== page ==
“Yes! They are coming back, they’re in Mellieha, and in other places as well. They breed. But then the hunting season starts, they shoot down so many of them, and then I don’t see them around for a while. And this rabbit hunting season… the result of it is that they shoot down everything. It happens with trapping as well, you should not take too many. Before, I was taking 40-50 birds every season. But now I only take ten. And I never take the females, they need to be out to lay the eggs. And anyway, when I was taking so many, they would get sick. Maybe one is sick, then it spreads out and they all die, and by the end of the year I would have no bird.”
Maybe they need to be in a bigger cage, I suggest. I am not sure I can make him understand that wild birds get stressed in a cage, and an overstuffed one more so.
“No, the cages are big. You know, I don’t understand why it’s wrong for a man to love his birds. You see the trappers with their birds, on the street, and they make them happy. What’s wrong with that?”
Well, Joe, I see these birds as well, in Msida on my way to work. The feathers are all ruined Joe, you can see that the birds are not happy.
“Ah, I don’t think so. It’s wrong to have a lot. But one, two birds. It’s not bad. They make us so happy. But it’s getting harder every year, you know. I never catch what I want anymore. I get the common ones, but I don’t want them. I want the ones you don’t see around. The gardell, you know. Ah, it’s very beautiful. And the smallest one, the apparel. What are they called?”
Goldfinch and serin.
“Yes, those. But they are really hard, I never catch them anymore. They are not birds tal-post, you know, of the place, anymore. The greenfinch either, I don’t see it that often anymore. And the sponsun, the chaffinch, I like it. I used to go to Buskett and there were a lot. Now I never see it. I think something as changed. I don’t know what it is.”
You don’t know?
“No. Do you?”
Yes. This is going to be a balancing act – how do I tell him it’s their fault? Joe, these birds are not able to live if people trap them and hunt them. They’re not in Malta anymore because it’s not safe for them. There’s too many people trapping them and hunting them.
“No, I don’t think so. I only take ten birds. It must be the temperature.”
I think we disagree on this, Joe.
“Ah, it’s fine. But I have to tell you something, as I was talking to my son. The hunters are mad now. They closed the season, they will do something crazy. Be careful.”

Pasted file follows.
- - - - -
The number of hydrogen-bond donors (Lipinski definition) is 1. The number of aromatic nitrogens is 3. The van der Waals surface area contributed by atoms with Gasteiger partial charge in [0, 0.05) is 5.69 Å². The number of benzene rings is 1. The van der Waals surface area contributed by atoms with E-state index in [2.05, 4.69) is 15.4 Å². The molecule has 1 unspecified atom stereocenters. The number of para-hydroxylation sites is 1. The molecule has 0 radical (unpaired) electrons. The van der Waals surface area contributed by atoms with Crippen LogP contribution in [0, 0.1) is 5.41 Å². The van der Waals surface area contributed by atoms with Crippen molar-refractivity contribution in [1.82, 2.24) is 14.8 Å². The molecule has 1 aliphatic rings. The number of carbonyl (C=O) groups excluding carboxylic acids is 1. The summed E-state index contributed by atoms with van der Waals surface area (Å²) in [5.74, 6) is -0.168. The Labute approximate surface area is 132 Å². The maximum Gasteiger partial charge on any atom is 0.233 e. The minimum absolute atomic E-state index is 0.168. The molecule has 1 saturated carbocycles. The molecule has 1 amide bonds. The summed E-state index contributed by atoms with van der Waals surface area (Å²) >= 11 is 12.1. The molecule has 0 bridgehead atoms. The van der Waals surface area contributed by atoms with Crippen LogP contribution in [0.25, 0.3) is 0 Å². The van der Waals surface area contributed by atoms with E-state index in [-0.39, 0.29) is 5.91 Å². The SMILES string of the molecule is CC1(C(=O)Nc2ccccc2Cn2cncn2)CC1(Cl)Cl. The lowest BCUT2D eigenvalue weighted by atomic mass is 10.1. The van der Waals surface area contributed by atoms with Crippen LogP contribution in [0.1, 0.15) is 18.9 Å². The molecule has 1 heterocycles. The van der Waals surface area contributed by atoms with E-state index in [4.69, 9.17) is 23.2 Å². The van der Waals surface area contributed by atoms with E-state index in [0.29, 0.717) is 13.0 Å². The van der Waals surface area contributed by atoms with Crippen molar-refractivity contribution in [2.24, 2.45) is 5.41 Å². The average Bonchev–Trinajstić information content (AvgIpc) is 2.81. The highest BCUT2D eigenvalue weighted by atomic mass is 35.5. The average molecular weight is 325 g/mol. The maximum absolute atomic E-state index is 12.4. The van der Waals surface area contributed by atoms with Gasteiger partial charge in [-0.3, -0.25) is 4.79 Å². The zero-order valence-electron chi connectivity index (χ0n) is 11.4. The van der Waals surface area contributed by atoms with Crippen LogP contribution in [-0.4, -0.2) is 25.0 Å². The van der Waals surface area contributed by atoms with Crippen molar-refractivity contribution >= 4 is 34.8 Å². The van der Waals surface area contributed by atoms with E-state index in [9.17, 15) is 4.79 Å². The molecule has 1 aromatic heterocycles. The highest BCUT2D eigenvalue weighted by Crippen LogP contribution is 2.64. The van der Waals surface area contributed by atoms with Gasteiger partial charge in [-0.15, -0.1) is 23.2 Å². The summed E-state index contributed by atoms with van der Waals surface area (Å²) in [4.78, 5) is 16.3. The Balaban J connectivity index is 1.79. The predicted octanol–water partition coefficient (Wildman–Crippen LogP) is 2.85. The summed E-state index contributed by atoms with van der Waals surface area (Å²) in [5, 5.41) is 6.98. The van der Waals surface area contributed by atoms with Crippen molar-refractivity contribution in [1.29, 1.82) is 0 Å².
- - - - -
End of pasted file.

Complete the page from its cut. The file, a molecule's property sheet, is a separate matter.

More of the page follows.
We will, I say with a smile. But do you think that’s our fault? The storks were shot, and they were important birds, coming from Italy.
“No, it’s not your fault. But they think it is. And the police was too hard on that boy. He is a good boy. What he did was wrong, but now he can’t hunt anymore. They will be angry. Be careful when you are out.”
Joe changes his opinion again, now defending the hunters from the persecution they are getting from the police. But still, he shows concern for our well-being – I can’t help but feel a little bit touched.
“Listen, why don’t you come to have coffee? I can show you my land.”
Thank you Joe, but I think we have to go now. The sun is up, it’s morning. Still no shots, but we have to continue the watch. Good luck for the season.
“You too. If I have a good season, it means that you have a good season too. And when you want to come for coffee, my land is there.”
We shake hands and start moving the cars. A few minutes later we see him working on his trapping site, already cleared for the season.
Words by Nick Piludu, Development Assistant at BirdLife Malta
Photos by Karen Varnham and Nadja Tschovikov
BACK TO THE SKY
BirdLife Malta has been given the opportunity to set up a rehabilitation centre here in Malta. The government have offered a restored farmhouse in Buskett Gardens, a protected area of woodland in the south of Malta. One of the greenest areas on the islands, the gardens provide a quiet and peaceful setting for the birds to recover in.
The Maltese government will be covering the costs of running the centre, which will include the water and electricity to supply the farmhouse. But BirdLife Malta will have to cover all other costs. This includes funding equipment, food and medicine to treat the birds.
Contributions to this campaign will ensure we can get this centre up and running before the next migration season.